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I was working up an essay topic the other day in which I wanted to ask my students why they think oil companies catch as much grief as they do when I stumbled upon this chart:

What a great chart and what a great touchstone to have students write essays on supply, demand, prices, capital investment, risk, technology, politics, and more!

6 Responses to “Damn Those Greedy … Nail Polish Manufacturers”

  1. Rod says:

    Tide for 19.20 a gallon?

  2. Harry says:

    Yeah, and the price of gas includes a big chunk of taxes, and the ethanol will attract water in the carburetor of your rototiller.

  3. I’m convinced that most people think everything should be free.

  4. chuck martel says:

    People don’t seem to be very concerned when I point out to them that the government makes more money than the oil companies do on the sale of a gallon of gas.

  5. I shop carefully for olive oil. Of course, the political economy is different. I do not care if it comes from Spain or Cypress. I do care how it looks. (Can’t taste it first.) With gasoline, we have a forced domestic market and competition is minimal: a cent or two per gallon per city block, perhaps.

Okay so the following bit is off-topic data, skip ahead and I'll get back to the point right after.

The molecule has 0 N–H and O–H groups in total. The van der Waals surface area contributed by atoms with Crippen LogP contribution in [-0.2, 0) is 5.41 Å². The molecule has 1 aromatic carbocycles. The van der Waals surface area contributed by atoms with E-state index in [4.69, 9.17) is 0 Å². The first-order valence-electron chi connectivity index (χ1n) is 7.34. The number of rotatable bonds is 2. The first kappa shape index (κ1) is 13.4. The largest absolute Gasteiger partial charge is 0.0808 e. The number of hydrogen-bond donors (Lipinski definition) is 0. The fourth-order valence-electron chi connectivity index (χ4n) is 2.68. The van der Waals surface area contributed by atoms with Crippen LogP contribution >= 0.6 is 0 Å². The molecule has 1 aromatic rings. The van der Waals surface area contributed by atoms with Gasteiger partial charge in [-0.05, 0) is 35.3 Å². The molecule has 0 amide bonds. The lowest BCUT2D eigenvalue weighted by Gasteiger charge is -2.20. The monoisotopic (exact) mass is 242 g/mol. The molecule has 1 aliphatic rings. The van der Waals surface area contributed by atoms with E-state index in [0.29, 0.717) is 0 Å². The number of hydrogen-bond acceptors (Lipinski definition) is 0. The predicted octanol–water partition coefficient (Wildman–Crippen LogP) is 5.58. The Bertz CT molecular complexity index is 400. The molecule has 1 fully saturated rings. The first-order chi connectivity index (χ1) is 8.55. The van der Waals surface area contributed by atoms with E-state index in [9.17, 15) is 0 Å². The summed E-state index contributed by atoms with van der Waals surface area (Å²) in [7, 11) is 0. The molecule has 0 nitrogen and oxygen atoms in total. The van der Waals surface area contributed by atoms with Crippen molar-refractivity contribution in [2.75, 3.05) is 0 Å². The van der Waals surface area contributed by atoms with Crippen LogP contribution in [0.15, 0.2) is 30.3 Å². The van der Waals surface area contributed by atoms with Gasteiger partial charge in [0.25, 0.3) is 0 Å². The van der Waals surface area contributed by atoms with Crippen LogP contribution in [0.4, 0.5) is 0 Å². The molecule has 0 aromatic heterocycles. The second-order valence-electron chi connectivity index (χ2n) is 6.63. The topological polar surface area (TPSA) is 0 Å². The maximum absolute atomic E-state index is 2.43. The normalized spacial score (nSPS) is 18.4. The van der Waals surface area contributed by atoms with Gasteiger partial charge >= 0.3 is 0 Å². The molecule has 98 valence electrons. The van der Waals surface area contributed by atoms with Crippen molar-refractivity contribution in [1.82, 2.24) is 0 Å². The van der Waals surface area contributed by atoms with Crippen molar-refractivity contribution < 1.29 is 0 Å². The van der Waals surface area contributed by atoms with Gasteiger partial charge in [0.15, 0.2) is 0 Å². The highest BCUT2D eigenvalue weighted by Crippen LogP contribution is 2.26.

Nail polish… You have to wonder why Michigan Governor Rick Snyder did not pick that over lithium batteries to profit from state grants and subsidies…

  6. jb says:

    Michael: Were you kidding about gasoline and competition? Competition for retail gasoline is vicious. In what other industry do you see firms competing by hanging out a giant sign with the price on it? A cent or two difference in prices is evidence of EXTREME competition — gasoline is a commodity, the ONLY way gas stations can compete is on price. If one station was charging $2.50 and the other across the street was charging $4.99 would this satisfy you as evidence of competition? I worked in a convenience store / gas station in my youth, let me fill you in: the (accounting) profit margin on a cup of coffee is much, much higher than it is on a gallon of gas. It is essentially a loss leader.

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